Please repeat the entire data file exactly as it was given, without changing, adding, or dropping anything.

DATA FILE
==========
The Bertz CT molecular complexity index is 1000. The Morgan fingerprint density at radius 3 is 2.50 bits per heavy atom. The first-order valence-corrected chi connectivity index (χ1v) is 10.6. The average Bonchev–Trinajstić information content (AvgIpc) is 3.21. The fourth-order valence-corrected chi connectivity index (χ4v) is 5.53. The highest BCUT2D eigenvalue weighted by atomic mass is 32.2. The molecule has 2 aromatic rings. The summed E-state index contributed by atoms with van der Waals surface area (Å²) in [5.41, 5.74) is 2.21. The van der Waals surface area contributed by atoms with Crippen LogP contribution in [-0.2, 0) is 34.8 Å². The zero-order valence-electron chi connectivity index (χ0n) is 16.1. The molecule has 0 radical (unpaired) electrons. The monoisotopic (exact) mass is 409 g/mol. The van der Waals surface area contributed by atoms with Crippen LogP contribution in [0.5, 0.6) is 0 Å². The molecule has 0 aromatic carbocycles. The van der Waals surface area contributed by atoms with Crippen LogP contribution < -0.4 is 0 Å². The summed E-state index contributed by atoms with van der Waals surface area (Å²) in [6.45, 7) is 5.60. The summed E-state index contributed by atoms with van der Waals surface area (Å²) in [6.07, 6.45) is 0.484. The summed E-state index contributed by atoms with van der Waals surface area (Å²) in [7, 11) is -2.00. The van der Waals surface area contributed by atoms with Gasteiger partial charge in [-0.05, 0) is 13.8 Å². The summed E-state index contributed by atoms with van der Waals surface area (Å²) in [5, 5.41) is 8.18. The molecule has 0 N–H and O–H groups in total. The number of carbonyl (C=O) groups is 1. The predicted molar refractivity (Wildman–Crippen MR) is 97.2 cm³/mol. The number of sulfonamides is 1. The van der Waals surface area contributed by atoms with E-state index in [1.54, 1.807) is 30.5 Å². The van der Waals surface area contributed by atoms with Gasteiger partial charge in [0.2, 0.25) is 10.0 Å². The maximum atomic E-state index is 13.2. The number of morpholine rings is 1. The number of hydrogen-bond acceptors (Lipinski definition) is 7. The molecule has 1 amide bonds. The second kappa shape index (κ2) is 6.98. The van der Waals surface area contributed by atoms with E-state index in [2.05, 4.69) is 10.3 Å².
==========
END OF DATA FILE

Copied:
The Bertz CT molecular complexity index is 1000. The Morgan fingerprint density at radius 3 is 2.50 bits per heavy atom. The first-order valence-corrected chi connectivity index (χ1v) is 10.6. The average Bonchev–Trinajstić information content (AvgIpc) is 3.21. The fourth-order valence-corrected chi connectivity index (χ4v) is 5.53. The highest BCUT2D eigenvalue weighted by atomic mass is 32.2. The molecule has 2 aromatic rings. The summed E-state index contributed by atoms with van der Waals surface area (Å²) in [5.41, 5.74) is 2.21. The van der Waals surface area contributed by atoms with Crippen LogP contribution in [-0.2, 0) is 34.8 Å². The zero-order valence-electron chi connectivity index (χ0n) is 16.1. The molecule has 0 radical (unpaired) electrons. The monoisotopic (exact) mass is 409 g/mol. The van der Waals surface area contributed by atoms with Crippen LogP contribution in [0.5, 0.6) is 0 Å². The molecule has 0 aromatic carbocycles. The van der Waals surface area contributed by atoms with Crippen LogP contribution < -0.4 is 0 Å². The summed E-state index contributed by atoms with van der Waals surface area (Å²) in [6.45, 7) is 5.60. The summed E-state index contributed by atoms with van der Waals surface area (Å²) in [6.07, 6.45) is 0.484. The summed E-state index contributed by atoms with van der Waals surface area (Å²) in [7, 11) is -2.00. The van der Waals surface area contributed by atoms with Gasteiger partial charge in [-0.05, 0) is 13.8 Å². The summed E-state index contributed by atoms with van der Waals surface area (Å²) in [5, 5.41) is 8.18. The molecule has 0 N–H and O–H groups in total. The number of carbonyl (C=O) groups is 1. The predicted molar refractivity (Wildman–Crippen MR) is 97.2 cm³/mol. The number of sulfonamides is 1. The van der Waals surface area contributed by atoms with E-state index in [1.54, 1.807) is 30.5 Å². The van der Waals surface area contributed by atoms with Gasteiger partial charge in [0.2, 0.25) is 10.0 Å². The maximum atomic E-state index is 13.2. The number of morpholine rings is 1. The number of hydrogen-bond acceptors (Lipinski definition) is 7. The molecule has 1 amide bonds. The second kappa shape index (κ2) is 6.98. The van der Waals surface area contributed by atoms with E-state index in [2.05, 4.69) is 10.3 Å².